Airbnb has been on a tear lately. On Tuesday, the service that connects travelers with private rooms for rent announced a slew of new features designed to streamline its experience for hosts and guests. But the company is also embroiled in a legal fight with the New York attorney general, who is concerned that some landlords are abusing the service and renting their properties illegally. On Thursday, I sat down with Airbnb co-founder Nathan Blecharczyk to talk with him about the issue and about what else the company has learned by putting up 150,000 people a day. The following transcript has been edited for length and clarity.
Brian Fung: Give me a sense for where you've been and where things are headed.
Nathan Blecharczyk: We've only been around for five years. And it took four years to service our first four million guests. And in the last nine months we've serviced five million more. So in the last nine months we've done more business than in the four years prior. So the exponential growth has been a little bit mind-boggling, and when we talk about New York we've kind of gone from not many people knowing about us necessarily to suddenly, "Wow, where'd that come from?"
We have about 150,000 people staying in other people's homes every single night. There's about a half-a-million properties around the world -- 192 countries, 40,000 different cities. So, just immense scale and immense velocity. When you look at the kinds of properties you can stay in, it's everything from people's bedrooms to entire homes, entire homes being the more common case. And there are also a lot of novel things -- we have 600 castles, we have boats. Treehouses are among the most popular properties.
Most of the people who are doing this are doing this for the first time. They're renting out their primary home. It's like 87 percent of our hosts are renting out their primary home. In terms of where this is headed conceptually — we're not just a provider of accommodation, we're a provider of experiences. And so we're thinking about, How do we make those experiences meaningful in terms of being local, authentic?
With so many of these transactions happening every day, you obviously have a wealth of data at your disposal. What kind of lessons have you drawn, or patterns have you noticed from users' behavior?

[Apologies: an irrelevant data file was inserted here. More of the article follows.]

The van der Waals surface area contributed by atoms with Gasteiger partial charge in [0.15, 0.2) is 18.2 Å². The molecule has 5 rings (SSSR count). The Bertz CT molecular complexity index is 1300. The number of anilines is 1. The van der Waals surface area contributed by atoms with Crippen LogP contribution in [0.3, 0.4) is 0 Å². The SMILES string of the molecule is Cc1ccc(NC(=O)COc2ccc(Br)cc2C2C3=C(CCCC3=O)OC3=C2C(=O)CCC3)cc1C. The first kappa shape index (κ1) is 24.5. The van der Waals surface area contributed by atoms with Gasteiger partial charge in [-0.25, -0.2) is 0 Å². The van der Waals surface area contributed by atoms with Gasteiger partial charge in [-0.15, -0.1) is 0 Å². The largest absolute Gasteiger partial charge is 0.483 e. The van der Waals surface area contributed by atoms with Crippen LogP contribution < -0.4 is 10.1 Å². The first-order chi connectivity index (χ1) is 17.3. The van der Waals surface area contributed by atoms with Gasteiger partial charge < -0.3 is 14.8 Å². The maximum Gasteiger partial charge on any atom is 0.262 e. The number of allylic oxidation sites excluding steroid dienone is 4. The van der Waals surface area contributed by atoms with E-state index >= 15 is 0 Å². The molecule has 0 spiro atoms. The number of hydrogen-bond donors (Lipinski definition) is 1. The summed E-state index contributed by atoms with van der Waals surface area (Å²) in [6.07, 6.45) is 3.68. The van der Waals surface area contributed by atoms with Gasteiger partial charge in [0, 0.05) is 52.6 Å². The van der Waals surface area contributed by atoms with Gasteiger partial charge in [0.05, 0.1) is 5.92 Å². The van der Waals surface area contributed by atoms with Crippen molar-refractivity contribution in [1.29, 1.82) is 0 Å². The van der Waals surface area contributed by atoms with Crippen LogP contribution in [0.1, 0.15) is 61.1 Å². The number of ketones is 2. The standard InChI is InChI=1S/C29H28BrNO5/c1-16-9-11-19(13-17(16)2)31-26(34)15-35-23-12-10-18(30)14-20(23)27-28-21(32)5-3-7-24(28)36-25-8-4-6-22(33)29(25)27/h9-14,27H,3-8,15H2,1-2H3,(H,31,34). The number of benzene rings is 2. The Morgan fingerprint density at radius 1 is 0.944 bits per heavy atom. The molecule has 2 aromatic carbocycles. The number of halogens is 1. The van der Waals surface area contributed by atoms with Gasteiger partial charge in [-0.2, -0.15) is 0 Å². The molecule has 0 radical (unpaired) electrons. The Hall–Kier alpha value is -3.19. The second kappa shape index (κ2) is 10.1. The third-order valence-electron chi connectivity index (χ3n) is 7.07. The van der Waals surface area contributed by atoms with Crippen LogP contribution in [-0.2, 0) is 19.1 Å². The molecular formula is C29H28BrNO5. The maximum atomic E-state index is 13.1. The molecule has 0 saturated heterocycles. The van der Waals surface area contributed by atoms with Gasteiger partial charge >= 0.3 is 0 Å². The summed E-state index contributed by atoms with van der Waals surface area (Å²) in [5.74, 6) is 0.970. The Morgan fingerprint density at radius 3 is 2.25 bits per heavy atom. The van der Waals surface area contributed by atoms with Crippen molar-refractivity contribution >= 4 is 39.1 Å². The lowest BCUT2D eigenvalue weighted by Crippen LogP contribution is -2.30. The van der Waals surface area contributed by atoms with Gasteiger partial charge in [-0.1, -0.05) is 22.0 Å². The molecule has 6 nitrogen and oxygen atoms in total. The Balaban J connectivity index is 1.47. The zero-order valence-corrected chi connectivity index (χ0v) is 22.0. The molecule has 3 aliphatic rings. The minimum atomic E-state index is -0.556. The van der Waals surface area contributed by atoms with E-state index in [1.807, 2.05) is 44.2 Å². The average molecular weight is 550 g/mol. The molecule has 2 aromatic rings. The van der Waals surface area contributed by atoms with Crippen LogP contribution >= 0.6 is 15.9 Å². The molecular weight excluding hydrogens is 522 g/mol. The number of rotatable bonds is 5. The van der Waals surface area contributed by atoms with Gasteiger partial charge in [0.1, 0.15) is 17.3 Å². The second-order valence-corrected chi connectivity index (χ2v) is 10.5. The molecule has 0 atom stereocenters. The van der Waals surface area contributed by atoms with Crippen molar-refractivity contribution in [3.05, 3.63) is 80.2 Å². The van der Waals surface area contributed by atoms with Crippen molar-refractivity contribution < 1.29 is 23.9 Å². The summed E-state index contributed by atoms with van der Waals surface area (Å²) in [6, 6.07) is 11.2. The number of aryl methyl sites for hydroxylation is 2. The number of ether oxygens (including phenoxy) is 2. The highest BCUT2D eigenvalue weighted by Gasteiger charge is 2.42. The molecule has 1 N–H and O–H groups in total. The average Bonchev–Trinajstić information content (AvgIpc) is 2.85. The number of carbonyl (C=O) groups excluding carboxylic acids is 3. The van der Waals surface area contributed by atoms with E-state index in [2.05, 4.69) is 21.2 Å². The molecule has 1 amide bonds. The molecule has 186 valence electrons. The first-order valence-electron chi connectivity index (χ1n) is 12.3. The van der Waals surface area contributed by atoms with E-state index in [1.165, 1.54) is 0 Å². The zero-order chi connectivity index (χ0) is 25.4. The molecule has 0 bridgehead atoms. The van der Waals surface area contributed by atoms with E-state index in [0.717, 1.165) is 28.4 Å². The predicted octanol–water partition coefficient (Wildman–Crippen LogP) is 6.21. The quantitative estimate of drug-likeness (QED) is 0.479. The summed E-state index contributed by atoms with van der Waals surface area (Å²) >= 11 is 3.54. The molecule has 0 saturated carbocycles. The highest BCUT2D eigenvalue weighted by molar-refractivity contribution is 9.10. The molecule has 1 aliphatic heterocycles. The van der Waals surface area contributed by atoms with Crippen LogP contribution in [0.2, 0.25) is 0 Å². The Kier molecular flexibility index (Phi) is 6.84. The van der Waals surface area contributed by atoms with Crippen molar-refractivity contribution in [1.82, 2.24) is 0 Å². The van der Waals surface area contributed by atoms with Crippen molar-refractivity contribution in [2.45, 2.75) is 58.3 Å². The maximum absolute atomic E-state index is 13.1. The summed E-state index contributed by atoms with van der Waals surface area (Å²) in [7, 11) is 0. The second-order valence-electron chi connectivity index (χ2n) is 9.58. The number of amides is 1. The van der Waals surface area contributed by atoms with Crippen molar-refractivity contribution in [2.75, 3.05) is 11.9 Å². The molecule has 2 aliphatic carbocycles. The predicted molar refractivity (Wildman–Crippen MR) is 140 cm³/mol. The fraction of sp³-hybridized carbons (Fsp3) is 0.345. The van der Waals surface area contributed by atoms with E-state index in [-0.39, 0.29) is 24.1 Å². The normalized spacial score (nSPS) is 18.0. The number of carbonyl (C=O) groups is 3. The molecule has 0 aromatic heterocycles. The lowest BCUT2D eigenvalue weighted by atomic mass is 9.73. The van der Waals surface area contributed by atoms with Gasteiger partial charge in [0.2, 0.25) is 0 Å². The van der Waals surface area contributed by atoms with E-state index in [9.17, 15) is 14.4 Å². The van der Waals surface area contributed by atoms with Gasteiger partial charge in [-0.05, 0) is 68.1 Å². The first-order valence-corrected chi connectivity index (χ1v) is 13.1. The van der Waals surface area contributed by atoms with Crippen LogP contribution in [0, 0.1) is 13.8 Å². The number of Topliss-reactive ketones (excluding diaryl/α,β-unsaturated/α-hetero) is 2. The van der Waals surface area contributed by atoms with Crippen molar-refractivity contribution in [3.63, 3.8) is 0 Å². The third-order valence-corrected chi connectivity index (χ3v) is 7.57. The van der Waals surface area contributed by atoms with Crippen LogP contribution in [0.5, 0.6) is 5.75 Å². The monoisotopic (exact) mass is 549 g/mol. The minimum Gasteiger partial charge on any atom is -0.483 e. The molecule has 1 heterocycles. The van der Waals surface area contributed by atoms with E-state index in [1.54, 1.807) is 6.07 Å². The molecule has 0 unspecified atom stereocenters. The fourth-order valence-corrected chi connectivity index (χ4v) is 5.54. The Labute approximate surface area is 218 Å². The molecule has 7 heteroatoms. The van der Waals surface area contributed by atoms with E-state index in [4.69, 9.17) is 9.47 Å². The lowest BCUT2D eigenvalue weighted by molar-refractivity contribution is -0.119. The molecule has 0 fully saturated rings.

That's absolutely right. There's no other travel company that's been as end-to-end in terms of being there with a customer. We're there during the discovery process -- where do I want to go -- to comparing where you want to stay in. We see what you look at; then we see what you ultimately book. We see the dates, when you're out and about. Fifty percent of our travelers are already opening up the app during the trip, and then afterward we collect the reviews.
When you think about Kayak, TripAdvisor, Hyatt, all these other travel companies, they all represent specific vertical moments in that life cycle, but none of them have an end-to-end picture of what the customer is doing. We do. And using that information we want to be able to personalize our services, our offering, going forward. In terms of what we've seen so far, it's more around maybe pricing recommendations for our hosts and seeing the balance of supply and demand and how the marketplace functions.
Are there good examples where you've seen that economic activity at work?
The most basic example is seasonality. Another example is how when people build their reputation they actually charge more. So our recommendation to users is that they start with a lower price, accumulate a reputation. But then some of these properties become almost legendary because of the reviews and how unique they are. Then they really have to raise their price in order to deal with all the inquiries, basically. So I think that's been interesting to watch.
Are there cities you've found where this model really works? And which cities might those be?
The impetus for a lot of hosts is that they have a specific economic need. That's what clicks in their head. It might be their mortgage; it might be medication payments; but they suddenly have a need for extra income. ... And we see, like in southern Europe, a lot more adoption I think because of the economy than, say, in northern Europe, the Nordics. The U.S. is somewhere in the middle. So there's definitely a tie-in to the economy and how that's doing when you see the host uptake.
There's a lot of stories about how people have taken this money and then used it to fund their startup, fund their bakery, pursue other passions of theirs. I like to think of our hosts as micro-entrepreneurs.